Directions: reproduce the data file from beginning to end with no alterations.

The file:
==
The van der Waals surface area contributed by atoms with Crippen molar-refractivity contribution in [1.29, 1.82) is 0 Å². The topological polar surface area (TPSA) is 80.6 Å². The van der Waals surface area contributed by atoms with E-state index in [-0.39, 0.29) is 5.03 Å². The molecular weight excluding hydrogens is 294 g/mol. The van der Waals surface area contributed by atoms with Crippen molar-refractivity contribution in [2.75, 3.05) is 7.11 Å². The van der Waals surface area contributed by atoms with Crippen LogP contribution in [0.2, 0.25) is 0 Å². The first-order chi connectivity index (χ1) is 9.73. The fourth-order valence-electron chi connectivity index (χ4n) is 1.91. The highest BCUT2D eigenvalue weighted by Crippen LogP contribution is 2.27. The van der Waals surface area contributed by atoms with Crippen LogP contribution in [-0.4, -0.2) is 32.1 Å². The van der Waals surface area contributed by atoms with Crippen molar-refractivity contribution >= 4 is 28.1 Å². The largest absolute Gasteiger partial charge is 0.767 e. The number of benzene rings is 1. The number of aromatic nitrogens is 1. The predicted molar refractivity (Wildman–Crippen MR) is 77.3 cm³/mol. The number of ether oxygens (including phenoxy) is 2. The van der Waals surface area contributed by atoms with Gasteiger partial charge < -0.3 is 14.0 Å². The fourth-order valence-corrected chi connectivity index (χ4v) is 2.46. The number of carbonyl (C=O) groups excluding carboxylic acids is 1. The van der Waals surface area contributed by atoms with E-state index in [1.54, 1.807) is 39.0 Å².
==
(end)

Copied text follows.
The van der Waals surface area contributed by atoms with Crippen molar-refractivity contribution in [1.29, 1.82) is 0 Å². The topological polar surface area (TPSA) is 80.6 Å². The van der Waals surface area contributed by atoms with E-state index in [-0.39, 0.29) is 5.03 Å². The molecular weight excluding hydrogens is 294 g/mol. The van der Waals surface area contributed by atoms with Crippen molar-refractivity contribution in [2.75, 3.05) is 7.11 Å². The van der Waals surface area contributed by atoms with Crippen LogP contribution in [0.2, 0.25) is 0 Å². The first-order chi connectivity index (χ1) is 9.73. The fourth-order valence-electron chi connectivity index (χ4n) is 1.91. The highest BCUT2D eigenvalue weighted by Crippen LogP contribution is 2.27. The van der Waals surface area contributed by atoms with Crippen LogP contribution in [-0.4, -0.2) is 32.1 Å². The van der Waals surface area contributed by atoms with Crippen molar-refractivity contribution >= 4 is 28.1 Å². The largest absolute Gasteiger partial charge is 0.767 e. The number of benzene rings is 1. The number of aromatic nitrogens is 1. The predicted molar refractivity (Wildman–Crippen MR) is 77.3 cm³/mol. The number of ether oxygens (including phenoxy) is 2. The van der Waals surface area contributed by atoms with Gasteiger partial charge < -0.3 is 14.0 Å². The fourth-order valence-corrected chi connectivity index (χ4v) is 2.46. The number of carbonyl (C=O) groups excluding carboxylic acids is 1. The van der Waals surface area contributed by atoms with E-state index in [1.54, 1.807) is 39.0 Å².